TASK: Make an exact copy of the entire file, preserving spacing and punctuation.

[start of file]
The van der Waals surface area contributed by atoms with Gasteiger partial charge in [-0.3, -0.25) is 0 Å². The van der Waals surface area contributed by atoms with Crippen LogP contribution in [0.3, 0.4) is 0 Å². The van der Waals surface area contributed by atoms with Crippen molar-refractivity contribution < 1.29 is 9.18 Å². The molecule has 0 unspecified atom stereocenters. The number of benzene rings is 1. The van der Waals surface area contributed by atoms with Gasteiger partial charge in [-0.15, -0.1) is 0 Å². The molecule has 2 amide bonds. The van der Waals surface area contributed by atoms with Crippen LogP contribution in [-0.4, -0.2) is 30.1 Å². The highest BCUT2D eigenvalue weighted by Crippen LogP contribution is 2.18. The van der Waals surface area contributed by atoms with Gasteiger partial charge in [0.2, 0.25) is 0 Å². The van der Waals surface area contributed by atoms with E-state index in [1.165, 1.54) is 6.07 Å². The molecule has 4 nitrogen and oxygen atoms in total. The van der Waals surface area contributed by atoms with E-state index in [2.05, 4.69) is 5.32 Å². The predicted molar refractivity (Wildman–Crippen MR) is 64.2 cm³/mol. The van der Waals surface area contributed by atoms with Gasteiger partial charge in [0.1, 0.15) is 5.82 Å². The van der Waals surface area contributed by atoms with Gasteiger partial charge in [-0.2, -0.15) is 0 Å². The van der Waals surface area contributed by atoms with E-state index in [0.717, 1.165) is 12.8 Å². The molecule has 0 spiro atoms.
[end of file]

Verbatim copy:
The van der Waals surface area contributed by atoms with Gasteiger partial charge in [-0.3, -0.25) is 0 Å². The van der Waals surface area contributed by atoms with Crippen LogP contribution in [0.3, 0.4) is 0 Å². The van der Waals surface area contributed by atoms with Crippen molar-refractivity contribution < 1.29 is 9.18 Å². The molecule has 0 unspecified atom stereocenters. The number of benzene rings is 1. The van der Waals surface area contributed by atoms with Gasteiger partial charge in [-0.15, -0.1) is 0 Å². The molecule has 2 amide bonds. The van der Waals surface area contributed by atoms with Crippen LogP contribution in [-0.4, -0.2) is 30.1 Å². The highest BCUT2D eigenvalue weighted by Crippen LogP contribution is 2.18. The van der Waals surface area contributed by atoms with Gasteiger partial charge in [0.2, 0.25) is 0 Å². The van der Waals surface area contributed by atoms with E-state index in [1.165, 1.54) is 6.07 Å². The molecule has 4 nitrogen and oxygen atoms in total. The van der Waals surface area contributed by atoms with E-state index in [2.05, 4.69) is 5.32 Å². The predicted molar refractivity (Wildman–Crippen MR) is 64.2 cm³/mol. The van der Waals surface area contributed by atoms with Gasteiger partial charge in [0.1, 0.15) is 5.82 Å². The van der Waals surface area contributed by atoms with Gasteiger partial charge in [-0.2, -0.15) is 0 Å². The van der Waals surface area contributed by atoms with E-state index in [0.717, 1.165) is 12.8 Å². The molecule has 0 spiro atoms.